Enlightenment and the Zen Ox Herding Images
Among the various formulations of the levels of realization in Zen, none is more widely known than the Oxherding Pictures, a sequence of ten illustrations annotated with comments in prose and verse. It is probably because of the sacred nature of the ox in ancient India that this animal came to be used to symbolize man's primal nature or Buddha-mind.
The original drawings and the commentary that accompanies them are both attributed to Kuo-an Shih-yuan (Kakuan Shien), a Chinese Zen master of the twelfth century, but he was not the first to illustrate the developing stages of Zen realization through pictures. Earlier versions of five and eight pictures exist in which the ox becomes progressively whiter, the last painting being a circle. This implied that the realization of Oneness (that is, the effacement of every conception of self and other) was the ultimate goal of Zen. But Kuo-an, feeling this to be incomplete, added two mo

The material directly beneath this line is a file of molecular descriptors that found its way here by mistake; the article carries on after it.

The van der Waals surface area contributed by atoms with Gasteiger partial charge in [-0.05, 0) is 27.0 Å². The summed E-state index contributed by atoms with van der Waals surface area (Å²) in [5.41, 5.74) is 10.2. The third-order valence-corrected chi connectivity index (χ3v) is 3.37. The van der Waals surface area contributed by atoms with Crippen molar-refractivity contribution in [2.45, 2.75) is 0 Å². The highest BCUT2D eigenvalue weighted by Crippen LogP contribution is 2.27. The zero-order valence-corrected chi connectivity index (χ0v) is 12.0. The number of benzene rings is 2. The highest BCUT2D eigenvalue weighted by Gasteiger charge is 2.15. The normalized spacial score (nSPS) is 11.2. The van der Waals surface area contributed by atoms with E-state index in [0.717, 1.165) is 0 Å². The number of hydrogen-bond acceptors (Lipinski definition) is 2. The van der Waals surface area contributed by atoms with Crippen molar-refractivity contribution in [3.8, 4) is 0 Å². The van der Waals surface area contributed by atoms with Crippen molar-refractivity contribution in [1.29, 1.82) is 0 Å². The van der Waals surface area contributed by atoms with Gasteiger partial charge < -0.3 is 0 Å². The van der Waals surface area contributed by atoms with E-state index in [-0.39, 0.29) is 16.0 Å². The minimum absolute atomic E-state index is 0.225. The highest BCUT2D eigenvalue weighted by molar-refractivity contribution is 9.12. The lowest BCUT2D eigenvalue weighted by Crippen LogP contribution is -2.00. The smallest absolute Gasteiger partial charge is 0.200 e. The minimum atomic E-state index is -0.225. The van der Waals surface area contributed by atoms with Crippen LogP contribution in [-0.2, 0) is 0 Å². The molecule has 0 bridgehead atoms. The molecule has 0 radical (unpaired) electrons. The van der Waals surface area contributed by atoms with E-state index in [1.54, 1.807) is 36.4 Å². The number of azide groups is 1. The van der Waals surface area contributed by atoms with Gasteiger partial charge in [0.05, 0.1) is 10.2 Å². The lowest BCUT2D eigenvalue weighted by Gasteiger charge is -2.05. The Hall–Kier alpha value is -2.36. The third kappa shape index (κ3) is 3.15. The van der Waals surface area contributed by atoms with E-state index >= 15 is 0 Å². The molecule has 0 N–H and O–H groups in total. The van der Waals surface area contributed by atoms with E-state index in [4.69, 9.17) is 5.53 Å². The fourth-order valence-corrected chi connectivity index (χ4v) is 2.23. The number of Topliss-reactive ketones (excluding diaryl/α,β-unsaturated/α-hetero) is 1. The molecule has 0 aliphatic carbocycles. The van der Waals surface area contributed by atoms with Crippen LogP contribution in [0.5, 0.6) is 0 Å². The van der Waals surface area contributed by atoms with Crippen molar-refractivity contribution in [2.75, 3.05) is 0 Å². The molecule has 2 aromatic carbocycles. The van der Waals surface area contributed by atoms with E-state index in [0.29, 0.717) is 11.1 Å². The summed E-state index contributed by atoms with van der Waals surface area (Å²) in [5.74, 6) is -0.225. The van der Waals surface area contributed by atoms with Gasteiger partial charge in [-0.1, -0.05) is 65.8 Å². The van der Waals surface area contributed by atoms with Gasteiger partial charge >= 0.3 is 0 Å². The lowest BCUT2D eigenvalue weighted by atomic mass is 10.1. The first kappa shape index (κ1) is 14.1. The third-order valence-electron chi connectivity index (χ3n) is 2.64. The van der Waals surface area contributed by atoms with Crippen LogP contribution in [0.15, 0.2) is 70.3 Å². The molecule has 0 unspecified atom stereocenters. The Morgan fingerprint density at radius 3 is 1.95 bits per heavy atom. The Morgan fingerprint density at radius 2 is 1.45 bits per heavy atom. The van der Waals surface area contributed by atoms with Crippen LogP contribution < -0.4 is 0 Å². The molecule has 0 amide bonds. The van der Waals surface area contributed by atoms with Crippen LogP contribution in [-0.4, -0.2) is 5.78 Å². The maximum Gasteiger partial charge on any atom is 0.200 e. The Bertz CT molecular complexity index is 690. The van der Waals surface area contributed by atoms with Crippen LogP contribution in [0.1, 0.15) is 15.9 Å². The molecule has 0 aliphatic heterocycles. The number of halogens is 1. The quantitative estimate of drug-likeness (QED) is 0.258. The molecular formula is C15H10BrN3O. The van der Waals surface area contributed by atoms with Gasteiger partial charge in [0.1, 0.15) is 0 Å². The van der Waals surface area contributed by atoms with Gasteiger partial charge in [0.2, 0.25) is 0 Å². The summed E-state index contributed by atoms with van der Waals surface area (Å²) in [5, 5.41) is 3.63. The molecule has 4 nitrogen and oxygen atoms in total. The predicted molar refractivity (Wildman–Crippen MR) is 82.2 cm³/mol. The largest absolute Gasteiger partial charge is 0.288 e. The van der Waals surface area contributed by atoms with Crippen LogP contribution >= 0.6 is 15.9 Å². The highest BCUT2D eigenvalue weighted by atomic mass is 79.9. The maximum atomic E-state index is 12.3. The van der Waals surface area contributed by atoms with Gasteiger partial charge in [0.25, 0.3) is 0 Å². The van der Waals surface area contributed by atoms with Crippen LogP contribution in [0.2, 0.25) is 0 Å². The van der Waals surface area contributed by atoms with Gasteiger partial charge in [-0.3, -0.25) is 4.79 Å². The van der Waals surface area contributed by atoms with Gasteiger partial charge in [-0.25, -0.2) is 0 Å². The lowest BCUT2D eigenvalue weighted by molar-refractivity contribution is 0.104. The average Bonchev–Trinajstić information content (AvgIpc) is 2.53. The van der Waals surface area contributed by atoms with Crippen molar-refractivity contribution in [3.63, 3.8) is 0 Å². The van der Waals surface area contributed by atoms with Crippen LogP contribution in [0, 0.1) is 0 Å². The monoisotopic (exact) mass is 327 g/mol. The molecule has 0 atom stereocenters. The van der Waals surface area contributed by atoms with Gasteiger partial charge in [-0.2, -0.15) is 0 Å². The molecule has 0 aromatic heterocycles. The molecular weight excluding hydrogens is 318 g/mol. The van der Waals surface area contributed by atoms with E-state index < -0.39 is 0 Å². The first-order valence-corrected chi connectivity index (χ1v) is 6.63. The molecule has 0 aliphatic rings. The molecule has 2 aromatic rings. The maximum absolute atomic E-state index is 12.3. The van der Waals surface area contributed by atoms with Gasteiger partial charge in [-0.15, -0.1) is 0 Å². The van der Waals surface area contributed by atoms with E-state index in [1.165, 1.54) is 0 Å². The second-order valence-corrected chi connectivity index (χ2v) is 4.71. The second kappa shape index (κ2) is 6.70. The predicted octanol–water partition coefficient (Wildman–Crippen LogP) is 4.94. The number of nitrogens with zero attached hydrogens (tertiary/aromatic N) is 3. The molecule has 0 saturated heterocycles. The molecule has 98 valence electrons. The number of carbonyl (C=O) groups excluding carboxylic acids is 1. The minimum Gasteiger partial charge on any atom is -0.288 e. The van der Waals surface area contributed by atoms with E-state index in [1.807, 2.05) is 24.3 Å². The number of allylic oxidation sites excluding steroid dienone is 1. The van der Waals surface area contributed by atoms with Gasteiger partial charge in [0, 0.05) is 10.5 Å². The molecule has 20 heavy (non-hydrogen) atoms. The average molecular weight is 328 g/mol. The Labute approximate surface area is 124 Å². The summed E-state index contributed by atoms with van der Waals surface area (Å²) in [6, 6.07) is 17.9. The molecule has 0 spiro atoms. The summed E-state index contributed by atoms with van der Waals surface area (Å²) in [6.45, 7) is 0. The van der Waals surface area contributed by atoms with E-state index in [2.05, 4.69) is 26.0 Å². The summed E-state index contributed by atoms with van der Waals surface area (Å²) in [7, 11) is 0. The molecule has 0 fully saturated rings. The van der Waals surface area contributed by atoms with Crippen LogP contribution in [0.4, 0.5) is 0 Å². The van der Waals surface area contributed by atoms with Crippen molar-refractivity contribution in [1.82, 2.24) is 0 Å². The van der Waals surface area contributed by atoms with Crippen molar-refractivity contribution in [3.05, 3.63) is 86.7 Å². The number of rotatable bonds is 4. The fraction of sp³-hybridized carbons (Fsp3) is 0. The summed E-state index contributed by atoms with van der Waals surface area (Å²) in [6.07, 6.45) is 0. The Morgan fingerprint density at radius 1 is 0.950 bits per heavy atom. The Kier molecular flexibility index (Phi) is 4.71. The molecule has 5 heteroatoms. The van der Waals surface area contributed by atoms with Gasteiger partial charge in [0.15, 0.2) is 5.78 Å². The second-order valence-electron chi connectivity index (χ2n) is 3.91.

re pictures beyond the circle to make it clear that the Zen man of the highest spiritual development lives in the mundane world of form and diversity and mingles with the utmost freedom among ordinary men, whom he inspires with his compassion and radiance to walk in the Way of the Buddha. It is this version that has gained the widest acceptance in Japan, has proved itself over the years to be a source of instruction and unfailing inspiration to Zen students, and is presented here, as explained on page xvi, with modern ink-and-brush paintings by Gyokusei Jikihara.